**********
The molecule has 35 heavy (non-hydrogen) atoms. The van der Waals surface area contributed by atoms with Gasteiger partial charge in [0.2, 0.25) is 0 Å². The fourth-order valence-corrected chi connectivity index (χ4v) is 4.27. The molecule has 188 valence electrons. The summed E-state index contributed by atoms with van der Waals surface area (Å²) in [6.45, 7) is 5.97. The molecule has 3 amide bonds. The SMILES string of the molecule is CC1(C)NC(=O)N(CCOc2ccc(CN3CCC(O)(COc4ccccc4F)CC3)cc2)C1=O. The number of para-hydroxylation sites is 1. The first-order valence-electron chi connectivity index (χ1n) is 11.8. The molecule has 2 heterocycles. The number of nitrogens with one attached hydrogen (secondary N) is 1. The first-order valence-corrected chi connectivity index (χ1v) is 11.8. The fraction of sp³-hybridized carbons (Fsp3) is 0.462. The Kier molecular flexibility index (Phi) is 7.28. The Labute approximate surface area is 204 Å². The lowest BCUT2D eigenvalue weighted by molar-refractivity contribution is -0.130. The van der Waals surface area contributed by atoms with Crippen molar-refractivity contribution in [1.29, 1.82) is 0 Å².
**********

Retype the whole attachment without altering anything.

The molecule has 35 heavy (non-hydrogen) atoms. The van der Waals surface area contributed by atoms with Gasteiger partial charge in [0.2, 0.25) is 0 Å². The fourth-order valence-corrected chi connectivity index (χ4v) is 4.27. The molecule has 188 valence electrons. The summed E-state index contributed by atoms with van der Waals surface area (Å²) in [6.45, 7) is 5.97. The molecule has 3 amide bonds. The SMILES string of the molecule is CC1(C)NC(=O)N(CCOc2ccc(CN3CCC(O)(COc4ccccc4F)CC3)cc2)C1=O. The number of para-hydroxylation sites is 1. The first-order valence-electron chi connectivity index (χ1n) is 11.8. The molecule has 2 heterocycles. The number of nitrogens with one attached hydrogen (secondary N) is 1. The first-order valence-corrected chi connectivity index (χ1v) is 11.8. The fraction of sp³-hybridized carbons (Fsp3) is 0.462. The Kier molecular flexibility index (Phi) is 7.28. The Labute approximate surface area is 204 Å². The lowest BCUT2D eigenvalue weighted by molar-refractivity contribution is -0.130. The van der Waals surface area contributed by atoms with Crippen molar-refractivity contribution in [1.29, 1.82) is 0 Å².